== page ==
The United Art Fair (UAF) is a unique take on an art shows in India. Here’s what the Johny ML, project director, has to say about it:
“We travelled all over India and found that the young artists needed patronage. UAF is all about collapsing the monopolies developed in the art scene during the boom years. We are taking artists to the patrons directly. The fair is an interface of creativity and commerce.”
2012 is the first edition of the UAF and is being held from 27-30 September, 2012 at ITPO, Pragati Maidan, New Delhi, India and will be showcasing the works of over two thousand artists, featuring paintings, sculpture, drawings, photography, installations and video art.
Anurag Sharma, founder and director of the UAF talks of monopolisation of aesthetics:
“I have been instrumental in the handling of the India Art Fair. Each time I saw an art fair I realised that some form of monopolisation of aesthetics was happening in each of them. This is not the case in India alone. It happens in most major art fairs. My travels across our country made me realise how varied the works of art produced by different artists living in the different nooks and corners of India are. This made me think about having a fair for the young and upcoming people who are not really represented by India and are out of the monopolised aesthetics of art fairs.”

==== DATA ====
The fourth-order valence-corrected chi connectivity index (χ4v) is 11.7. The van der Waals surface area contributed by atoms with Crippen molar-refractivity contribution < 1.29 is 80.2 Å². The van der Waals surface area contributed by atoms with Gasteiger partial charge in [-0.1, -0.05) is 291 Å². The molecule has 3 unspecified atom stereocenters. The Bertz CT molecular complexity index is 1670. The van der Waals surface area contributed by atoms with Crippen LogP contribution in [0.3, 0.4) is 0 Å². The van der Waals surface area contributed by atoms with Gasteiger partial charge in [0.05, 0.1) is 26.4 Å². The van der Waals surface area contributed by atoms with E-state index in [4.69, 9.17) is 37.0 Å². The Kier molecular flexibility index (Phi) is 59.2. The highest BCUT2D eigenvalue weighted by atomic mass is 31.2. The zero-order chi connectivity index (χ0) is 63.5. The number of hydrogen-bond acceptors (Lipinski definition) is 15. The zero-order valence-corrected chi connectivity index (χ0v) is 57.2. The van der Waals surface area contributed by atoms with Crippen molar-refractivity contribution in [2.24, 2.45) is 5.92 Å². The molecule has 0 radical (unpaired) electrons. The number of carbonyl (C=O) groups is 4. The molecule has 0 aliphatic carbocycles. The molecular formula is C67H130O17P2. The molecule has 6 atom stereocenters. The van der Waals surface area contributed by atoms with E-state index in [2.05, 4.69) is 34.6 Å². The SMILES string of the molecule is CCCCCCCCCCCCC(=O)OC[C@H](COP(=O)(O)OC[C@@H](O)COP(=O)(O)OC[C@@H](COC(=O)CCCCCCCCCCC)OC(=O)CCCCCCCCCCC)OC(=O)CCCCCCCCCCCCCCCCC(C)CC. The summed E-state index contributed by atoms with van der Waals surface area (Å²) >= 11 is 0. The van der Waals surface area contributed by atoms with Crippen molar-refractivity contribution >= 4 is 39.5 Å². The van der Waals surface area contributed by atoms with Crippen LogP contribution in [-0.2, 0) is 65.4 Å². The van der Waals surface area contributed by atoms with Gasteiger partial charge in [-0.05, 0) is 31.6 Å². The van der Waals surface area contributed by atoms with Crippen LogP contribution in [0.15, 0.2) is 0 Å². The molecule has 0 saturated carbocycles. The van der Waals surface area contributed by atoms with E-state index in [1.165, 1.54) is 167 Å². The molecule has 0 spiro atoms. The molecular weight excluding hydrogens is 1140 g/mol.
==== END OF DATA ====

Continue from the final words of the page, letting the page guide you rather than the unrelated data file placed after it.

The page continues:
and continuing this philosophy, in an interview with the Times of India, he said:
“On the commercial front, it is a major exercise to implement some corrections in the art market. During the boom years, we were mindlessly buying and selling. But now, to promote art, profit cannot be the only driving force. We need to attract more and more art collectors to the scene. We need to tell them that they are the real patrons and it is a process of mutual cultivation”
In essence then, UAF is about releasing art from the dominance and grip of select elitist galleries and showcasing to art lovers (and buyers) the spread and extent of art that India produces. The founders of the UAF discovered that many artists could not afford the initial fee that UAF was asking, so waived the entry fee to all participants. And although the UAF has commercial interests at heart, this in true sense is equitable access – for the artist definitely, but more so for the audience. It brings to mind, what John Dewey had said in Democracy and Education, when speaking of The Democratic Conception in Education (and even if it was about education, it makes perfect sense in this context):
Lack of the free and equitable intercourse which springs from a variety of shared interests makes intellectual stimulation unbalanced. Diversity of stimulation means novelty, and novelty means challenge to thought. The more activity is restricted to a few definite lines — as it is when there are rigid class lines preventing adequate interplay of experiences — the more action tends to become routine on the part of the class at a disadvantage, and capricious, aimless, and explosive on the part of the class having the materially fortunate position.
It’s perhaps ushering in the era of democratisation of art, in the true sense of the argumentative tradition of India. The narrow packaging of the Indian art scene has now been suitably widened and the audience has the option of experiencing the panoramic breadth of the scene.